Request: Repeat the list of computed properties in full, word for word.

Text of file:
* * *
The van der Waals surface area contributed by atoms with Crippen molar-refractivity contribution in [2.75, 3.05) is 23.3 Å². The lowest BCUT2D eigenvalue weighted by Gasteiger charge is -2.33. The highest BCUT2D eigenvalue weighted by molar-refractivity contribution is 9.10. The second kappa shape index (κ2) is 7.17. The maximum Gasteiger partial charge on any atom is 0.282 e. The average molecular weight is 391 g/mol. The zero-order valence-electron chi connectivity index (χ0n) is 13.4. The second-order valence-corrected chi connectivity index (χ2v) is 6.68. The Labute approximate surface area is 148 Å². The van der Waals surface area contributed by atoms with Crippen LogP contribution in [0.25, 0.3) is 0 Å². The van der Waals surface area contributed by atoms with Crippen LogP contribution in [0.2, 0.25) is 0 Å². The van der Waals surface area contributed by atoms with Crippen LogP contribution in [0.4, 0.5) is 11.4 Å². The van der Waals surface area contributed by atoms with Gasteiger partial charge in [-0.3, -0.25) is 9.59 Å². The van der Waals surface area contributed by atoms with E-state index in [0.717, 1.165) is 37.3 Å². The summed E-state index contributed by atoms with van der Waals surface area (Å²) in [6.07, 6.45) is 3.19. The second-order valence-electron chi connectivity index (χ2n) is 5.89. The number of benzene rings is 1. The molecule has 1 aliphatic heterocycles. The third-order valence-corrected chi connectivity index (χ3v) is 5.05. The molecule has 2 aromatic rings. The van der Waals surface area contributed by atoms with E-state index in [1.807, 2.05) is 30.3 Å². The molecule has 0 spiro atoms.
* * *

The van der Waals surface area contributed by atoms with Crippen molar-refractivity contribution in [2.75, 3.05) is 23.3 Å². The lowest BCUT2D eigenvalue weighted by Gasteiger charge is -2.33. The highest BCUT2D eigenvalue weighted by molar-refractivity contribution is 9.10. The second kappa shape index (κ2) is 7.17. The maximum Gasteiger partial charge on any atom is 0.282 e. The average molecular weight is 391 g/mol. The zero-order valence-electron chi connectivity index (χ0n) is 13.4. The second-order valence-corrected chi connectivity index (χ2v) is 6.68. The Labute approximate surface area is 148 Å². The van der Waals surface area contributed by atoms with Crippen LogP contribution in [0.25, 0.3) is 0 Å². The van der Waals surface area contributed by atoms with Crippen LogP contribution in [0.2, 0.25) is 0 Å². The van der Waals surface area contributed by atoms with Crippen LogP contribution in [0.4, 0.5) is 11.4 Å². The van der Waals surface area contributed by atoms with Gasteiger partial charge in [-0.3, -0.25) is 9.59 Å². The van der Waals surface area contributed by atoms with E-state index in [0.717, 1.165) is 37.3 Å². The summed E-state index contributed by atoms with van der Waals surface area (Å²) in [6.07, 6.45) is 3.19. The second-order valence-electron chi connectivity index (χ2n) is 5.89. The number of benzene rings is 1. The molecule has 1 aliphatic heterocycles. The third-order valence-corrected chi connectivity index (χ3v) is 5.05. The molecule has 2 aromatic rings. The van der Waals surface area contributed by atoms with E-state index in [1.807, 2.05) is 30.3 Å². The molecule has 0 spiro atoms.